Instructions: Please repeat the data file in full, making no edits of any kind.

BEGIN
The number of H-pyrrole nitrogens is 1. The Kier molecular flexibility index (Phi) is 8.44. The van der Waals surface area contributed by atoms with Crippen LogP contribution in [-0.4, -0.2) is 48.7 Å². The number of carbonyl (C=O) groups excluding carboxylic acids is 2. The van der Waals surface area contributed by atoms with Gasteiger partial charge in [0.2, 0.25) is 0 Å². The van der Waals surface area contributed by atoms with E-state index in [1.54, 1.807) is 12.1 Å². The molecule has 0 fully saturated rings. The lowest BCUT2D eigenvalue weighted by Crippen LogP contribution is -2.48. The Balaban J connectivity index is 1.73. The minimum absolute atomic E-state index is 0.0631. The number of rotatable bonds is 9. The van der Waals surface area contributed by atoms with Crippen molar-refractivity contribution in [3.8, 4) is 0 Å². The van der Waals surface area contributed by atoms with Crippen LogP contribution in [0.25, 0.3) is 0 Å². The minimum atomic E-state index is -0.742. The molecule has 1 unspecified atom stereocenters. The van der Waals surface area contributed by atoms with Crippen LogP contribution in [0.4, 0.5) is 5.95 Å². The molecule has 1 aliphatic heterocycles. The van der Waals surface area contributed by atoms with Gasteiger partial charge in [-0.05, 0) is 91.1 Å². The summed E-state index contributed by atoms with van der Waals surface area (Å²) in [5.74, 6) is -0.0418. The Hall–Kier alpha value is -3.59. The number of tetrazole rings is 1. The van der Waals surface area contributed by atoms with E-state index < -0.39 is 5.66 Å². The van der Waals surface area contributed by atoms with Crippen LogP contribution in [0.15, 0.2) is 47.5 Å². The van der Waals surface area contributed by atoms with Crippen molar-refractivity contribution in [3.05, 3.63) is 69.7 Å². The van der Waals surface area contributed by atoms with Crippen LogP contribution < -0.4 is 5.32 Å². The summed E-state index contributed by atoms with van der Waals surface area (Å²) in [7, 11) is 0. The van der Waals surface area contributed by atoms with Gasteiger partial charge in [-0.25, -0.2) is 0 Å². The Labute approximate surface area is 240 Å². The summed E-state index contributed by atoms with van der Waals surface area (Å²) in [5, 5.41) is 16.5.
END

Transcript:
The number of H-pyrrole nitrogens is 1. The Kier molecular flexibility index (Phi) is 8.44. The van der Waals surface area contributed by atoms with Crippen LogP contribution in [-0.4, -0.2) is 48.7 Å². The number of carbonyl (C=O) groups excluding carboxylic acids is 2. The van der Waals surface area contributed by atoms with Gasteiger partial charge in [0.2, 0.25) is 0 Å². The van der Waals surface area contributed by atoms with E-state index in [1.54, 1.807) is 12.1 Å². The molecule has 0 fully saturated rings. The lowest BCUT2D eigenvalue weighted by Crippen LogP contribution is -2.48. The Balaban J connectivity index is 1.73. The minimum absolute atomic E-state index is 0.0631. The number of rotatable bonds is 9. The van der Waals surface area contributed by atoms with Crippen molar-refractivity contribution in [3.8, 4) is 0 Å². The van der Waals surface area contributed by atoms with Crippen LogP contribution in [0.25, 0.3) is 0 Å². The minimum atomic E-state index is -0.742. The molecule has 1 unspecified atom stereocenters. The van der Waals surface area contributed by atoms with Crippen LogP contribution in [0.4, 0.5) is 5.95 Å². The molecule has 1 aliphatic heterocycles. The van der Waals surface area contributed by atoms with Gasteiger partial charge in [-0.05, 0) is 91.1 Å². The summed E-state index contributed by atoms with van der Waals surface area (Å²) in [5.74, 6) is -0.0418. The Hall–Kier alpha value is -3.59. The number of tetrazole rings is 1. The van der Waals surface area contributed by atoms with E-state index < -0.39 is 5.66 Å². The van der Waals surface area contributed by atoms with Crippen LogP contribution in [0.15, 0.2) is 47.5 Å². The van der Waals surface area contributed by atoms with Crippen molar-refractivity contribution in [3.05, 3.63) is 69.7 Å². The van der Waals surface area contributed by atoms with Crippen LogP contribution < -0.4 is 5.32 Å². The summed E-state index contributed by atoms with van der Waals surface area (Å²) in [7, 11) is 0. The van der Waals surface area contributed by atoms with Gasteiger partial charge in [-0.25, -0.2) is 0 Å². The Labute approximate surface area is 240 Å². The summed E-state index contributed by atoms with van der Waals surface area (Å²) in [5, 5.41) is 16.5.